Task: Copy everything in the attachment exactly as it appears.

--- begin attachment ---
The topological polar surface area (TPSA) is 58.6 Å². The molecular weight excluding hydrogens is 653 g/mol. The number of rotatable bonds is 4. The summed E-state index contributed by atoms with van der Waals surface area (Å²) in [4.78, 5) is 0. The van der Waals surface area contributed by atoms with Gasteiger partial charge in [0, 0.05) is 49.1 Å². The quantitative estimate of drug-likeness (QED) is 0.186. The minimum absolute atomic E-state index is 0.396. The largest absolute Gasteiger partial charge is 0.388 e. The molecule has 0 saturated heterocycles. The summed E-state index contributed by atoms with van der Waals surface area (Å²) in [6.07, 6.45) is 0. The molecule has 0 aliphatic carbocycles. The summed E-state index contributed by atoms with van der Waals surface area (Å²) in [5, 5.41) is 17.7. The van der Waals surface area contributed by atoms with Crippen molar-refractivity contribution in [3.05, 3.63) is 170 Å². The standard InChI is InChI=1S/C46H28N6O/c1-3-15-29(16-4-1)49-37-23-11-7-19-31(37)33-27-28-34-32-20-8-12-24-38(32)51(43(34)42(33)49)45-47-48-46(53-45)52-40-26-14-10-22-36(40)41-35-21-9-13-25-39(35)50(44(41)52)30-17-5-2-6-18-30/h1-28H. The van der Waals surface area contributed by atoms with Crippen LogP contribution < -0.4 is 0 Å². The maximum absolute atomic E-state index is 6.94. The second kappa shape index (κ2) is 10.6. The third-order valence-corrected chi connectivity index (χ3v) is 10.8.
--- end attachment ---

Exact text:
The topological polar surface area (TPSA) is 58.6 Å². The molecular weight excluding hydrogens is 653 g/mol. The number of rotatable bonds is 4. The summed E-state index contributed by atoms with van der Waals surface area (Å²) in [4.78, 5) is 0. The van der Waals surface area contributed by atoms with Gasteiger partial charge in [0, 0.05) is 49.1 Å². The quantitative estimate of drug-likeness (QED) is 0.186. The minimum absolute atomic E-state index is 0.396. The largest absolute Gasteiger partial charge is 0.388 e. The molecule has 0 saturated heterocycles. The summed E-state index contributed by atoms with van der Waals surface area (Å²) in [6.07, 6.45) is 0. The molecule has 0 aliphatic carbocycles. The summed E-state index contributed by atoms with van der Waals surface area (Å²) in [5, 5.41) is 17.7. The van der Waals surface area contributed by atoms with Crippen molar-refractivity contribution in [3.05, 3.63) is 170 Å². The standard InChI is InChI=1S/C46H28N6O/c1-3-15-29(16-4-1)49-37-23-11-7-19-31(37)33-27-28-34-32-20-8-12-24-38(32)51(43(34)42(33)49)45-47-48-46(53-45)52-40-26-14-10-22-36(40)41-35-21-9-13-25-39(35)50(44(41)52)30-17-5-2-6-18-30/h1-28H. The van der Waals surface area contributed by atoms with Crippen LogP contribution < -0.4 is 0 Å². The maximum absolute atomic E-state index is 6.94. The second kappa shape index (κ2) is 10.6. The third-order valence-corrected chi connectivity index (χ3v) is 10.8.